Friday, August 13, 2010

The evolution of costly traits: Competing for women can be unhealthy for men

There are human traits that evolved in spite of being survival handicaps. These counterintuitive traits are often called costly traits, or Zahavian traits (in animal signaling contexts), in honor of the evolutionary biologist Amotz Zahavi (Zahavi & Zahavi, 1997). I have written a post about this type of traits, and also an academic article (Kock, 2009). The full references and links to these publications are at the end of this post.

The classic example of costly trait is the peacock’s train, which is used by males to signal health to females. (Figure below from: The male peacock’s train (often incorrectly called “tail”) is a costly trait because it impairs the ability of a male to flee predators. It decreases a male’s survival success, even though it has a positive net effect on the male’s reproductive success (i.e., the number of offspring it generates). It is used in sexual selection; the females find big and brightly colored trains with many eye spots "sexy".

So costly traits exist in many species, including the human species, but we have not identified them all yet. The implication for human diet and lifestyle choices is that our ancestors might have evolved some habits that are bad for human survival, and moved away from others that are good for survival. And I am not only talking about survival among modern humans; I am talking about survival among our human ancestors too.

The simple reason for the existence of costly traits in humans is that evolution tends to maximize reproductive success, not survival, and that applies to all species. (Inclusive fitness theory goes a step further, placing the gene at the center of the selection process, but this is a topic for another post.) If that were not the case, rodent species, as well as other species that specialize in fast reproduction within relatively short life spans, would never have evolved.

Here is an interesting piece of news about research done at the University of Michigan. (I have met the lead researcher, Dan Kruger, a couple of times at HBES conferences. My impression is that his research is solid.) The research illustrates the evolution of costly traits, from a different angle. The researchers argue, based on the results of their investigation, that competing for a woman’s attention is generally bad for a man’s health!

Very romantic ...


Kock, N. (2009). The evolution of costly traits through selection and the importance of oral speech in e-collaboration. Electronic Markets, 19(4), 221-232.

Zahavi, A. & Zahavi, A. (1997). The Handicap Principle: A missing piece of Darwin’s puzzle. Oxford, England: Oxford University Press.


LeonRover said...

I noted that "Kruger says one way of lengthening the lives of men is to promote a more monogamist and more financially egalitarian society."

When I was introduced to reading about Ev Psych via Pinker, and other pop writers like the Ridley evangelists (Matthew and Mark), my big take was that humans can CHEAT, and cheaters can often have short term success. This applies to reproductive success also, more particularly to men than women, tho' the rates of known cuckoldry has gone up with inexpensive DNA testing. Insofar as cheating behaviour has some genetic component and is not entire a cultural phenomenon it will not die out. So I feel that Kruger's comment comes from the non-science of Sociology 101 and not from the work of decision researchers in Santa Fe and elsewhere.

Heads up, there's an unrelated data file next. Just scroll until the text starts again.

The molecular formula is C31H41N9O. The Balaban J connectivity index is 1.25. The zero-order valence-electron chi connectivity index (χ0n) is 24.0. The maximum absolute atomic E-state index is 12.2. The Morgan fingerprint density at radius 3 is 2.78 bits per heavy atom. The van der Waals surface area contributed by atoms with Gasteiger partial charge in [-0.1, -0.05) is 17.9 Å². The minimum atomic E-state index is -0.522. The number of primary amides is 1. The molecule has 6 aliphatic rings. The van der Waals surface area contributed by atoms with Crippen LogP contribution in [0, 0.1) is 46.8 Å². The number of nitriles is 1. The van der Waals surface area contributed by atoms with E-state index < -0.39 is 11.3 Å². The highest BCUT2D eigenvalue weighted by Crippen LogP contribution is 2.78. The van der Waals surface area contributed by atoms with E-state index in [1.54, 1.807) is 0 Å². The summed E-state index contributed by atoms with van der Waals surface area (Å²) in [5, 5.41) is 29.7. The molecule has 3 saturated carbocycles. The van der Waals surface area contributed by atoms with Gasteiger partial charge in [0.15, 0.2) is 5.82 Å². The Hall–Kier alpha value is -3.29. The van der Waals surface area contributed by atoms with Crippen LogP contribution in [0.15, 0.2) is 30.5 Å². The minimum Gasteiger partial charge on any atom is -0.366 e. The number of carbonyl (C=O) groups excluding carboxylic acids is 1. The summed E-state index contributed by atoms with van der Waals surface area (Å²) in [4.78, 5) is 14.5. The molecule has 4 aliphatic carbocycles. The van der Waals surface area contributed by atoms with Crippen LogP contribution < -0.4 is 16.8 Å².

Byron said...

Hi Ned,
competiton may cause some harms but with victory comes huge advantages. As already known married men are healthier than men who were never married or whose marriages ended in divorce or widowhood. Not because of good cooking I guess. Old suspect "stress relief" factors seems more reasonable. Seems to outweigh other problems you only have as a couple. Greetings.

Ned Kock said...

Hi Leon.

Yes, the EP field was practically founded on cheating research, with the work of Tooby and Cosmides. These are the "parents" of the field of EP, although they don't do much popular writing like Pinker. Pinker's main interest is language.

In fact, many EP researchers think that cheating and, more broadly, political maneuvering, are the reasons why humans became so smart:

Ned Kock said...

Hi Byron.

Until the children become teenagers. That is one stage where major patience tests present themselves.

Unknown said...

This is my first time i visit here. I found so many interesting stuff in your blog especially its discussion. From the tons of comments on your articles, I guess I am not the only one having all the enjoyment here! keep up the good work.
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Ned Kock said...

Hi Rinkesh, thanks.

Helen said...

I think humans are unusual among animals because general longevity (beyond reproduction) helps the group survive, particularly vis a vis child-rearing, food gathering, and the transmission of culture - our most important adaptive trait. This is termed the "grandmother effect." The benefits of having elders in the group may influence genetically determined behavior regarding mating and other factors involved in group/offspring survival.

This theory has also been applied to why having a gay uncle may be beneficial, and why gay uncles have been selected for. Gay uncles (historically childless) tend to invest resources in their nieces and nephews. Really!

Ned Kock said...

Hi Helen, thanks. Yes, evolution is not as simple as many people think, especially in regards to humans.

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